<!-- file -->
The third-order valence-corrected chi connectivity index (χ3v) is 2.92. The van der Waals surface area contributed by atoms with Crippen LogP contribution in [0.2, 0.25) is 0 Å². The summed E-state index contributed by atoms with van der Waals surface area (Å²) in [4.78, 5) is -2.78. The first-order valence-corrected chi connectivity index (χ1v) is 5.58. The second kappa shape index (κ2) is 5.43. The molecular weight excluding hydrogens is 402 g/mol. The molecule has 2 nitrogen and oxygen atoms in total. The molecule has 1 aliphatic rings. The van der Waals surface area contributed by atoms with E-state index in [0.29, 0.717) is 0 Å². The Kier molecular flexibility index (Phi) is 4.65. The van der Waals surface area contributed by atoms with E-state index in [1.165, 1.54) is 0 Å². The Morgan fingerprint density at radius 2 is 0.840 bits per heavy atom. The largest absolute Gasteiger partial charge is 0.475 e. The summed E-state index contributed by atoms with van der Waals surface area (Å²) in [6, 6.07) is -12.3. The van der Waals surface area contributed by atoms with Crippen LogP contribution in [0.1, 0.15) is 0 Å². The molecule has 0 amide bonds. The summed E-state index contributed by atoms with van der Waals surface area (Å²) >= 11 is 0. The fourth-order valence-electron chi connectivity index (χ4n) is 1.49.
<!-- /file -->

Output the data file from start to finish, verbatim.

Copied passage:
The third-order valence-corrected chi connectivity index (χ3v) is 2.92. The van der Waals surface area contributed by atoms with Crippen LogP contribution in [0.2, 0.25) is 0 Å². The summed E-state index contributed by atoms with van der Waals surface area (Å²) in [4.78, 5) is -2.78. The first-order valence-corrected chi connectivity index (χ1v) is 5.58. The second kappa shape index (κ2) is 5.43. The molecular weight excluding hydrogens is 402 g/mol. The molecule has 2 nitrogen and oxygen atoms in total. The molecule has 1 aliphatic rings. The van der Waals surface area contributed by atoms with E-state index in [0.29, 0.717) is 0 Å². The Kier molecular flexibility index (Phi) is 4.65. The van der Waals surface area contributed by atoms with E-state index in [1.165, 1.54) is 0 Å². The Morgan fingerprint density at radius 2 is 0.840 bits per heavy atom. The largest absolute Gasteiger partial charge is 0.475 e. The summed E-state index contributed by atoms with van der Waals surface area (Å²) in [6, 6.07) is -12.3. The van der Waals surface area contributed by atoms with Crippen LogP contribution in [0.1, 0.15) is 0 Å². The molecule has 0 amide bonds. The summed E-state index contributed by atoms with van der Waals surface area (Å²) >= 11 is 0. The fourth-order valence-electron chi connectivity index (χ4n) is 1.49.